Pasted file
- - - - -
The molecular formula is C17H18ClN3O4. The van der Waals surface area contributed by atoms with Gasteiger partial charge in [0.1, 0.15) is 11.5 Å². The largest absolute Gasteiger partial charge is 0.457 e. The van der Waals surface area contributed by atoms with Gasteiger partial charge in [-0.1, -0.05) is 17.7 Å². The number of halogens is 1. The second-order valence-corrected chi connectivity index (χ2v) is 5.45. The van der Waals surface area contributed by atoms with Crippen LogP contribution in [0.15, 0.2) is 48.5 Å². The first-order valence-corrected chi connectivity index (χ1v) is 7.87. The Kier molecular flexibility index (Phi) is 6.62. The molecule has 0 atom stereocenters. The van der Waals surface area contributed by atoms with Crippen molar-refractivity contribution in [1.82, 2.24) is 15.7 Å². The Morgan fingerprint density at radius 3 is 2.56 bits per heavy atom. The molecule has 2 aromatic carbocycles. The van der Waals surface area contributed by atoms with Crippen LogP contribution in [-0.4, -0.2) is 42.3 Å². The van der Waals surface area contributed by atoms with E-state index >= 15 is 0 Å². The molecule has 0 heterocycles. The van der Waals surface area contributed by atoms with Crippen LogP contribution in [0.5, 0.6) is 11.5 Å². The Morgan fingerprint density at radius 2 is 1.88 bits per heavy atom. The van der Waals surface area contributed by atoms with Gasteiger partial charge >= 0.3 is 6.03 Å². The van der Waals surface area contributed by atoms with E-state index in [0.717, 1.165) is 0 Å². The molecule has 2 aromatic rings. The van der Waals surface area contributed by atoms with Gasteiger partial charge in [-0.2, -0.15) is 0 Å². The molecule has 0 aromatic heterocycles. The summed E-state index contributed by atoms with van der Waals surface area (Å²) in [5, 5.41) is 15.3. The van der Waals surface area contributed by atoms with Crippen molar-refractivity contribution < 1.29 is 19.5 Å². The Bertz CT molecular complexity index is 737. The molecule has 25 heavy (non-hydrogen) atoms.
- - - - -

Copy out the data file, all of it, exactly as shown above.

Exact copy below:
The molecular formula is C17H18ClN3O4. The van der Waals surface area contributed by atoms with Gasteiger partial charge in [0.1, 0.15) is 11.5 Å². The largest absolute Gasteiger partial charge is 0.457 e. The van der Waals surface area contributed by atoms with Gasteiger partial charge in [-0.1, -0.05) is 17.7 Å². The number of halogens is 1. The second-order valence-corrected chi connectivity index (χ2v) is 5.45. The van der Waals surface area contributed by atoms with Crippen LogP contribution in [0.15, 0.2) is 48.5 Å². The first-order valence-corrected chi connectivity index (χ1v) is 7.87. The Kier molecular flexibility index (Phi) is 6.62. The molecule has 0 atom stereocenters. The van der Waals surface area contributed by atoms with Crippen molar-refractivity contribution in [1.82, 2.24) is 15.7 Å². The Morgan fingerprint density at radius 3 is 2.56 bits per heavy atom. The molecule has 2 aromatic carbocycles. The van der Waals surface area contributed by atoms with Crippen LogP contribution in [-0.4, -0.2) is 42.3 Å². The van der Waals surface area contributed by atoms with E-state index >= 15 is 0 Å². The molecule has 0 heterocycles. The van der Waals surface area contributed by atoms with Crippen LogP contribution in [0.5, 0.6) is 11.5 Å². The Morgan fingerprint density at radius 2 is 1.88 bits per heavy atom. The van der Waals surface area contributed by atoms with Gasteiger partial charge >= 0.3 is 6.03 Å². The van der Waals surface area contributed by atoms with E-state index in [0.717, 1.165) is 0 Å². The molecule has 2 aromatic rings. The van der Waals surface area contributed by atoms with Gasteiger partial charge in [-0.2, -0.15) is 0 Å². The molecule has 0 aromatic heterocycles. The summed E-state index contributed by atoms with van der Waals surface area (Å²) in [5, 5.41) is 15.3. The van der Waals surface area contributed by atoms with Crippen molar-refractivity contribution < 1.29 is 19.5 Å². The Bertz CT molecular complexity index is 737. The molecule has 25 heavy (non-hydrogen) atoms.